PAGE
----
For most businesses, their first step into social media is using it for listening to what people are saying about them – the internet as a 24/7 focus group if you like. At the other end of the scale, for the most advanced users of social media, it is a tool that enables businesses to work with their customers to develop goods and services that better meet those customers’ needs. Along that spectrum there are a lot of variations, and different approaches that work better for some companies and markets than others.
One of the newest variants I’ve come across is a social game called Fantasy Shopper, which brings together a number of fashion retailers and allows players to ‘buy’ virtual items of clothing before they go on sale in the real world, giving those retailers a sense of what will be popular and what won’t. This is an evolution of an approach that New Look took when it set up an invitation-only community of fans on which to test each season’s ranges before launch. Boden, meanwhile, used the less formal method of consumer reviews to gather the same kind of information.
It was Google that popularised the idea of taking research and development, traditionally among the most secret of a company’s activities, and putting it in full view of customers. The idea of perpetual beta was enthusiastically embraced by the software industry, and variations have been employed by companies from L’Oreal to Lego.
But while it may seem self-evident that knowing more about what your customers want is a good thing, there are dissenters. Many quote Henry Ford’s remark that if he’d given his customers what they wanted, he’d have come up with a faster horse.
Leaving aside the question of whether Ford actually said this, it’s worth digging into its implications. It may be true, as Steve Jobs also reputedly insisted, that customers don’t know what innovations they want, but they probably do know whether they want something you already offer, but in a different colour. It’s also true that few companies are in the business of category innovation in the way that Apple is; most proceed by incremental development rather than introducing an entirely new kind of product, such as the iPad.
Rather than letting everyone loose on the problem, or even employing talented amateurs, co-creation tends to call for the input of specially selected groups of people in developing insights that then fuel creative work, either in a new product development or in communications.
As a result, crowdsourcing and co-creation have been adopted in a wide variety of sectors, from consumer goods to advertising. Experts in the field identify another category in between: content creation, and there are significant differences between the three.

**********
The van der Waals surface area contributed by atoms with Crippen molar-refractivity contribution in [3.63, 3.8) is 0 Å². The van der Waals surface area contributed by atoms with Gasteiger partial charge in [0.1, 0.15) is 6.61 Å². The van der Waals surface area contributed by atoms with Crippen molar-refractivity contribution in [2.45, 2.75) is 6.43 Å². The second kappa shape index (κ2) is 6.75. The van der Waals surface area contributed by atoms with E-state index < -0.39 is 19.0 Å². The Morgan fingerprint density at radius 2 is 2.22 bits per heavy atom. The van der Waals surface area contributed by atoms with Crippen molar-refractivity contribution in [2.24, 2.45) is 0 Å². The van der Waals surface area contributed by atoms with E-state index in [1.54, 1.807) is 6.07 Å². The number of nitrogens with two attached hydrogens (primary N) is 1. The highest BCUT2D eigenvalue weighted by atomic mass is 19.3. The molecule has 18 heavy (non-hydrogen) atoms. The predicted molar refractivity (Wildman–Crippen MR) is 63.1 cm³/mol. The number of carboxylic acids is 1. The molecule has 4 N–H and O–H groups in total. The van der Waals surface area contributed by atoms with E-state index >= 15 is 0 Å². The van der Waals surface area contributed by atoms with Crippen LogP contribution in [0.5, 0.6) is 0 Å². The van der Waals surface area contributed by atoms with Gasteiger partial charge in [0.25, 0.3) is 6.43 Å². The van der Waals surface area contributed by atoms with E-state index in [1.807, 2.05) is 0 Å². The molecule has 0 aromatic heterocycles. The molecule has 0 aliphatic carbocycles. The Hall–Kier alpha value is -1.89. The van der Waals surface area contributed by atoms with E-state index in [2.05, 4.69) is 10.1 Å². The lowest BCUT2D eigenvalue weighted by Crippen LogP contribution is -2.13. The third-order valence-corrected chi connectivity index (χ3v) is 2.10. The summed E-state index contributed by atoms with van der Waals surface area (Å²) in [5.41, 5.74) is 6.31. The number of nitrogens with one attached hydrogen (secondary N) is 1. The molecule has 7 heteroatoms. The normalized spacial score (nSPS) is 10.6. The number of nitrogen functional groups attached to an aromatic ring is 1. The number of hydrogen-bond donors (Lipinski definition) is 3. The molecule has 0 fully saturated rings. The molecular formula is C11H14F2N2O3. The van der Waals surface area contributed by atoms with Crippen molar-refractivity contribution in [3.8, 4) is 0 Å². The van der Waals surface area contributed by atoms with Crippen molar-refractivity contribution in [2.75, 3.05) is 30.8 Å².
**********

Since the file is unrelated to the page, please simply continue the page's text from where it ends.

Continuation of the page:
Crowdsourcing usually means asking fans of your product for ideas, as Strongbow did for the endline of a recent ad campaign. However, the results can be unpredictable; a US beer company once asked drinkers for chat-up lines to print on the back labels of its bottles, but all the suggestions were too rude to use.
Content creation is a more sophisticated form of crowd sourcing. It used to involve finding people within fan communities who were also talented amateurs in a particular area and could produce something you needed. Lego is a great example of this approach – by working with communities of adult enthusiasts it tapped into a source of new product designs from people who only wanted to be paid in bricks.
Crowdsourcing has also famously been adopted by the advertising industry, although as time goes on the people producing the work look less like talented fans doing it for the love, and more like freelance professionals or wannabes looking for a break. The arrival of exchanges to link advertisers to non-agency creatives formalised the change, and at the same time cemented the impression that the process is as much about saving money as about sourcing radical new ideas or creating a closer bond with customers.
For brands looking to involve customers even further, the approach can be developed into co-creation. It’s an idea that has already been widely adopted in new product development; it’s application to marcoms is much less common but the thinking is the same. Rather than letting everyone loose on the problem, or even employing talented amateurs, co-creation tends to call for the input of specially selected groups of people in developing insights that then fuel creative work, either in new product development or in communications. These may be existing customers or other groups who can provide a radically different perspective. Brands that have taken this route recently include Activia, Barnardo’s and The Young Vic.
The irony is that many brands find their first use of social media is addressing problems raised by customers with their products or services. The response of social media experts is often to suggest that all the money being spent on fire-fighting might be better directed towards making better products. And the power of social media means that not only can you find people – fans, experts or others – to help build a better product, but the better the product, the bigger the resulting buzz.